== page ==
BOE cuts Rates

It could have larger implications for the world economy…

The Bank of England (BOE) cutting rates was never a question of whether, but when. It was clear that post-BREXIT there would be pressure on the British central bank to propel the economy with monetary support. Infusing liquidity is the easiest and most impactful measures of pumping up the economy. But the implications of the BOE rate cut could actual stretch much beyond UK. Here are 3 key impact areas…

US Fed may put off rate hikes

 In the last Fed review in July, Janet Yellen had clearly indicated that the halt on rate hikes would be temporary as the US economy had started showing green-shoots of recovery. With the BOE clearly adopting a loose money policy, the US Fed may be actually impelled to back-end rate hikes much beyond 2016. The big risk that the US sees is monetary divergence. UK had been one of the better performing economies in the European region. Post BREXIT, the GDP growth of England has been downgraded from 2.3% to 0.8%. For a $3 trillion economy, that could mean a substantial cut in demand, wages and jobs. The US would not be too keen to upset the applecart by hiking rates as that would mean greater monetary divergence and therefore greater volatility in global financial markets. Most likely, the US Fed may choose to put off rate hikes well beyond 2016 and probably consider rate hikes only around mid-2017, if at all.

Pressure on commodity prices

 The cut in interest rates by the BOE betrays a clear signal of growth desperation. If the UK economy falters, then the EU economy cannot be too far behind. Let us not forget that the EU is one of the major net importers and consumers of oil. A slowdown in both these regions will not only have repercussions on demand for oil but also shrink trade for leading global economies like the US, Canada, Japan and China. For most of these large economies the trade shrinkage may continue if the UK and the European economies show distinct signs of slowing down. Oil prices have already fallen below the $45/bbl mark.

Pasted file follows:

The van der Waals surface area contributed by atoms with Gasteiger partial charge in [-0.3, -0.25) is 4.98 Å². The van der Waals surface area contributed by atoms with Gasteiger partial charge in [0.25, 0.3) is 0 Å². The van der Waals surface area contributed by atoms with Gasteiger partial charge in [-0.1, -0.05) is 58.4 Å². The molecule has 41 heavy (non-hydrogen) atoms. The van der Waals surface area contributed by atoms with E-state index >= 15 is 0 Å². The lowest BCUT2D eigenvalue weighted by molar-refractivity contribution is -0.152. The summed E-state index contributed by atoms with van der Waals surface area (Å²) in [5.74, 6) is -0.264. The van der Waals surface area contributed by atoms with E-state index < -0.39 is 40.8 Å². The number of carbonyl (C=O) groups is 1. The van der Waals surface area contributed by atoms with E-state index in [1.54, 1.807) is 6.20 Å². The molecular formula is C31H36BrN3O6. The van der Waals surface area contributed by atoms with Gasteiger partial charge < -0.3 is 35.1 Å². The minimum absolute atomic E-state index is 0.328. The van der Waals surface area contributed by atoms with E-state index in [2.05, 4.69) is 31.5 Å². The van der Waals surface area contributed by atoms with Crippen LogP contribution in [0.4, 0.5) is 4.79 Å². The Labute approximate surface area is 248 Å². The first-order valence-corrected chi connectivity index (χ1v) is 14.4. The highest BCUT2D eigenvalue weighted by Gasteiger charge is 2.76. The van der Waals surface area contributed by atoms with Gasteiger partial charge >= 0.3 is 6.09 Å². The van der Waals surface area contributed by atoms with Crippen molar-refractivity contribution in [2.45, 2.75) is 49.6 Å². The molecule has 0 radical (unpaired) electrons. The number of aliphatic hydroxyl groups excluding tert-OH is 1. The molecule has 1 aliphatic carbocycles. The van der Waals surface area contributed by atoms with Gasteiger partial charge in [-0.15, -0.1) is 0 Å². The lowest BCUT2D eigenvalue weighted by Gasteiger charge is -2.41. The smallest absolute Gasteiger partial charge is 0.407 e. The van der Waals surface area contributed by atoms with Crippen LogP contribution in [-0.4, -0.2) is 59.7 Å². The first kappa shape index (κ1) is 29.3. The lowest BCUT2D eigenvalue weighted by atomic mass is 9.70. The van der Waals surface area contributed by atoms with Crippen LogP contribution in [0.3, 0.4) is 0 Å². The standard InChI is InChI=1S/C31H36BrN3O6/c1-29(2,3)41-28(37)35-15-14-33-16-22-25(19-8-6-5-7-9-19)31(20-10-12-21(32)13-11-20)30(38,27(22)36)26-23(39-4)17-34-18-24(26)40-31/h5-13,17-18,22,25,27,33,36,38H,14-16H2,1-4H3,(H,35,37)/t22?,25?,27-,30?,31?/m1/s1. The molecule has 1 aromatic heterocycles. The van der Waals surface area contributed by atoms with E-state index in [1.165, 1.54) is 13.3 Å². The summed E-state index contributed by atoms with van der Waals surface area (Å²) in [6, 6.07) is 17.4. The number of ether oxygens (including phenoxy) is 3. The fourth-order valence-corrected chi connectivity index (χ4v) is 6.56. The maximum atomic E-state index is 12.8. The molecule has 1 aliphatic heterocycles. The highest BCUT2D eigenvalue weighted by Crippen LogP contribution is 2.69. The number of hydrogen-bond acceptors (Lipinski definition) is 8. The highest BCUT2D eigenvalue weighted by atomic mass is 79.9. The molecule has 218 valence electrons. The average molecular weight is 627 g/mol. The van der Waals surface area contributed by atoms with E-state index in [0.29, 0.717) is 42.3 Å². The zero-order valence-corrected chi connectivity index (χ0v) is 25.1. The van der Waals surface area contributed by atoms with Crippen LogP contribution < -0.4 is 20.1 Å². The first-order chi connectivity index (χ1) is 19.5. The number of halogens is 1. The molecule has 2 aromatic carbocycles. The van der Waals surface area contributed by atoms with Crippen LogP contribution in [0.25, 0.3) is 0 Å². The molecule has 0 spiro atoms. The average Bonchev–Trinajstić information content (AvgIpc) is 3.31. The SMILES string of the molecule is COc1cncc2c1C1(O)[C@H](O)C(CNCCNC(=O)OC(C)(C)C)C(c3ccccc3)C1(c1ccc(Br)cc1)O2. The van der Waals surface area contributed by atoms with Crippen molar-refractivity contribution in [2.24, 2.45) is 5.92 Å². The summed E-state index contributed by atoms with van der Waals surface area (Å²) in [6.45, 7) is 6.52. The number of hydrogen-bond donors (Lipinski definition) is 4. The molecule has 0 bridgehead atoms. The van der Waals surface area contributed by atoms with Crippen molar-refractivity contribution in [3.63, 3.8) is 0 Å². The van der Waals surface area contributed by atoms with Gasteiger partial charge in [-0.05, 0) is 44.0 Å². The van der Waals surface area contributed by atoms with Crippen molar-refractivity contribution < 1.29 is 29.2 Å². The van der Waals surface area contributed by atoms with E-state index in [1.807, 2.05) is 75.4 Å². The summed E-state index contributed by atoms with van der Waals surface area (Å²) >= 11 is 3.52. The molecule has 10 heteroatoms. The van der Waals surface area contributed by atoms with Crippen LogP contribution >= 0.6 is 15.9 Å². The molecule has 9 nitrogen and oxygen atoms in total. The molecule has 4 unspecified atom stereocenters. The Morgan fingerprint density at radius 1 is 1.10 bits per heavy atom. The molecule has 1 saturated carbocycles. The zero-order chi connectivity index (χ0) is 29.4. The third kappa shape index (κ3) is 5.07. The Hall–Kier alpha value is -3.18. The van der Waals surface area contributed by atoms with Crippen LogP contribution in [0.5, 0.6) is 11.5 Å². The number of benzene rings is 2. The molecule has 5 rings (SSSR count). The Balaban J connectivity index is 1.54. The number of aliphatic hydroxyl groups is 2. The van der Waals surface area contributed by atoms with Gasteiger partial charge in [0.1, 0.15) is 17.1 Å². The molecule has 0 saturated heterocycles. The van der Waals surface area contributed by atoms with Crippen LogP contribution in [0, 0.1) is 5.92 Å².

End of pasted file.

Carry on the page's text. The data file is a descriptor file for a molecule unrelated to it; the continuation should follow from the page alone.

Emerging markets may benefit

While a slowdown in UK and Europe will surely impact trade, EMs will benefit in terms of capital flows. This rate cut will further accentuate the negative yield scenario across Europe and Japan leading to greater risk-on flows. The big beneficiary will be countries like India which offer the best combination of high yields and a stable currency. The impact of the BOE rate cut is already visible in FPI flows into India. After infusing $3 billion into Indian equity and debt markets in July, the FPIs continue to be aggressive buyers in August. Global investors may have decisively turned risk-on and Indian markets surely have reasons to celebrate! ©

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